Social Jetlag Among Night Workers is Negatively Associated with the Frequency of Moderate or Vigorous Physical Activity and with Energy Expenditure Related to Physical Activity.

Research paper by Mariana Silva MS Alves, Raphael Zardini RZ Andrade, Graciele Cristina GC Silva, Maria Carliana MC Mota, Sabrina Gonçalves SG Resende, Kely Raspante KR Teixeira, Bruna Fernandes BF Gonçalves, Cibele Aparecida CA Crispim

Indexed on: 23 Dec '16Published on: 23 Dec '16Published in: Journal of biological rhythms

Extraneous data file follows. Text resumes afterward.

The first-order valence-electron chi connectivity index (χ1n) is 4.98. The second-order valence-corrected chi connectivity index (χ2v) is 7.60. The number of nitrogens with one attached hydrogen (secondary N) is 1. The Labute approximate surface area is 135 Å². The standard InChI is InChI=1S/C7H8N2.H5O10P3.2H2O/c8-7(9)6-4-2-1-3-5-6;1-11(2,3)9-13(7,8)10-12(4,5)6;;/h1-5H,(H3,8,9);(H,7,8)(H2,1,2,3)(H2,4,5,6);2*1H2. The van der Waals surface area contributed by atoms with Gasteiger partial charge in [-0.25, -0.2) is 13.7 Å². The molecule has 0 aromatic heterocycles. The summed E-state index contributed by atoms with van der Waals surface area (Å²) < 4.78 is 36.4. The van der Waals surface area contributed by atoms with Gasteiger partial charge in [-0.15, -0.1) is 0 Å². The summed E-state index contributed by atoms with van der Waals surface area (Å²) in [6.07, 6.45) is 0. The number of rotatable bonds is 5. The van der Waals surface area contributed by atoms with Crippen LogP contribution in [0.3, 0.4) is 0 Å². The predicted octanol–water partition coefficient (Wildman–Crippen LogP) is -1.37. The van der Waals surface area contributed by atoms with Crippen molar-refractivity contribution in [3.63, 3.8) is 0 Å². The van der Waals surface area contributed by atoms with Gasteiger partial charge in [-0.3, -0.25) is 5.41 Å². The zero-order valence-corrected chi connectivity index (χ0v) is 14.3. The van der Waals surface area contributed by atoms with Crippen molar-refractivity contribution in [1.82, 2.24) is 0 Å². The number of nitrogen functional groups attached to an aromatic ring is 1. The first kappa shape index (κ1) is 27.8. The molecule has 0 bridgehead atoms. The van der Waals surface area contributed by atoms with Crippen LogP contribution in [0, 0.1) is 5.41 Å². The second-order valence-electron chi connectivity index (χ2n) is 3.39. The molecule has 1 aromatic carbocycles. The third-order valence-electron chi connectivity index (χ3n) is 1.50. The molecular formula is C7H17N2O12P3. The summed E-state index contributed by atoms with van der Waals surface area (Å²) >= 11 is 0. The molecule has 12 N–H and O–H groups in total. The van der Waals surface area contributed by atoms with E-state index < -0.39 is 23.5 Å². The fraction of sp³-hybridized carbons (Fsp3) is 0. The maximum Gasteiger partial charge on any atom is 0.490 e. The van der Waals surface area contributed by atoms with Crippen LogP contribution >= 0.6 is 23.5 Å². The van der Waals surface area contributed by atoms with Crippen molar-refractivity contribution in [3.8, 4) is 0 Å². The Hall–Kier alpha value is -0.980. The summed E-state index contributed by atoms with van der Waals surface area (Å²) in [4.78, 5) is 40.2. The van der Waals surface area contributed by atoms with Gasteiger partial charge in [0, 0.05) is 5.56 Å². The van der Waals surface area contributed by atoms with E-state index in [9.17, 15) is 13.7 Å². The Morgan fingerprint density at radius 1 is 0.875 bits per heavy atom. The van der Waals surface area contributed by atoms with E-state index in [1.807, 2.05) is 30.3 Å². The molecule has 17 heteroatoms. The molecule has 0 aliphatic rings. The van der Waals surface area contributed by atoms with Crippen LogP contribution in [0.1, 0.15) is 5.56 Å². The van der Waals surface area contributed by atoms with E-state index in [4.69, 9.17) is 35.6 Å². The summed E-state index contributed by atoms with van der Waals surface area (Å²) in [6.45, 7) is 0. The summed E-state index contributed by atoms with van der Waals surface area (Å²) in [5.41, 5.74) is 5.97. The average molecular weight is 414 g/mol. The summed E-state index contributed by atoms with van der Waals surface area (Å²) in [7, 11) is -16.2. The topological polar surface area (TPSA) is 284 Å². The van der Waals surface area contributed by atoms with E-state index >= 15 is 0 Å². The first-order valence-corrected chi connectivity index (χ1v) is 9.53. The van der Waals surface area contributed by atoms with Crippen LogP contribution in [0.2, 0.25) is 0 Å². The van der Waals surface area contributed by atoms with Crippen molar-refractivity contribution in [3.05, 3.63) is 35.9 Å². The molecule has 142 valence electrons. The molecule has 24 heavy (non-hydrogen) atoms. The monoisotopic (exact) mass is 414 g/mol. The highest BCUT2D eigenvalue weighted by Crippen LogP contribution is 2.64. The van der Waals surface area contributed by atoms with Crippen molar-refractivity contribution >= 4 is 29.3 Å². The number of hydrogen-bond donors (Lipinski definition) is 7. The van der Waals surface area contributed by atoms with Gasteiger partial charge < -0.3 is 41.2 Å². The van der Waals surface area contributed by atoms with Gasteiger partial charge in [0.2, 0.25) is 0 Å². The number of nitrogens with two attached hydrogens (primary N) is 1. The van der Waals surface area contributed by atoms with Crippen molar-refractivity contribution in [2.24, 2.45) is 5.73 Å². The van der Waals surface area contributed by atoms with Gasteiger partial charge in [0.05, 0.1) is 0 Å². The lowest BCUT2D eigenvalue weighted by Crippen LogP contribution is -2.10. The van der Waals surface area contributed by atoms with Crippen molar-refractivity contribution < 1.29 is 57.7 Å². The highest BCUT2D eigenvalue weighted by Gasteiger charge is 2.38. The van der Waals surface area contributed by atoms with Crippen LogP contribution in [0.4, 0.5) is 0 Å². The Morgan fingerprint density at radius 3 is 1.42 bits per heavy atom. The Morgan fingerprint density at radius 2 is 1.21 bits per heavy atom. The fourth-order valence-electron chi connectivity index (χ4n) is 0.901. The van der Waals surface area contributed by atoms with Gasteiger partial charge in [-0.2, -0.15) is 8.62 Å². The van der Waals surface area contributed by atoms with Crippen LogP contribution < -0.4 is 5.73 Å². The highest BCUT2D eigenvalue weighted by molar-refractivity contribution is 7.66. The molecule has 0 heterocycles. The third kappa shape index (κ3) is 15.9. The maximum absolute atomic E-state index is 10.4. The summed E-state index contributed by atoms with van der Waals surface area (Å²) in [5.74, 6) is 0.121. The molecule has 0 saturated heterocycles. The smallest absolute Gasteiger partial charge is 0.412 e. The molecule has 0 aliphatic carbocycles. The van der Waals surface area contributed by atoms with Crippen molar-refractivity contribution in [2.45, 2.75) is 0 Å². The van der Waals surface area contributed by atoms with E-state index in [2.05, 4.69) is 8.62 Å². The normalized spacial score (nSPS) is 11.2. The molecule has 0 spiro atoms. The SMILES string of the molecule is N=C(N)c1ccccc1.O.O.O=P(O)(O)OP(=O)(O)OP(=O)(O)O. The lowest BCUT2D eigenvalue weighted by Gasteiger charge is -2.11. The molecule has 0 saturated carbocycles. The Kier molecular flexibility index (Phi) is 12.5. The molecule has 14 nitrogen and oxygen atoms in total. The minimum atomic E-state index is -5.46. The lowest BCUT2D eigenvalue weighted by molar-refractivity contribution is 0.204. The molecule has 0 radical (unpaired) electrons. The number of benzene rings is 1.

This cross-sectional study analyzed the association between physical activity (PA) and social jetlag (SJL) among shift workers. We evaluated 423 employees, aged between 18 and 60 years, who worked in a poultry-processing company in Brazil. Physical activity levels (PAL) were determined by the short form of the International Physical Activity Questionnaire (IPAQ-SF). SJL was calculated as the absolute difference between the time of mid-sleep on work and free days. The percentage of workers insufficiently active was high on all shifts, with no significant differences between the 3 shifts. The amount of time spent in sedentary behavior on workdays did not differ between shifts. Among night-shift workers, negative associations were observed between SJL and 1) the duration and weekly energy expenditure while walking; 2) the frequency of moderate and vigorous PA; and 3) the total energy expenditure related to PA. Even though PAL did not differ among workers on different shifts, we found a high prevalence of subjects who were insufficiently active or too sedentary among all groups. Also, SJL was negatively associated with PA in night-shift workers. These results suggest that PA should be encouraged among shift workers and that SJL may be an important factor in reducing PA in this cohort.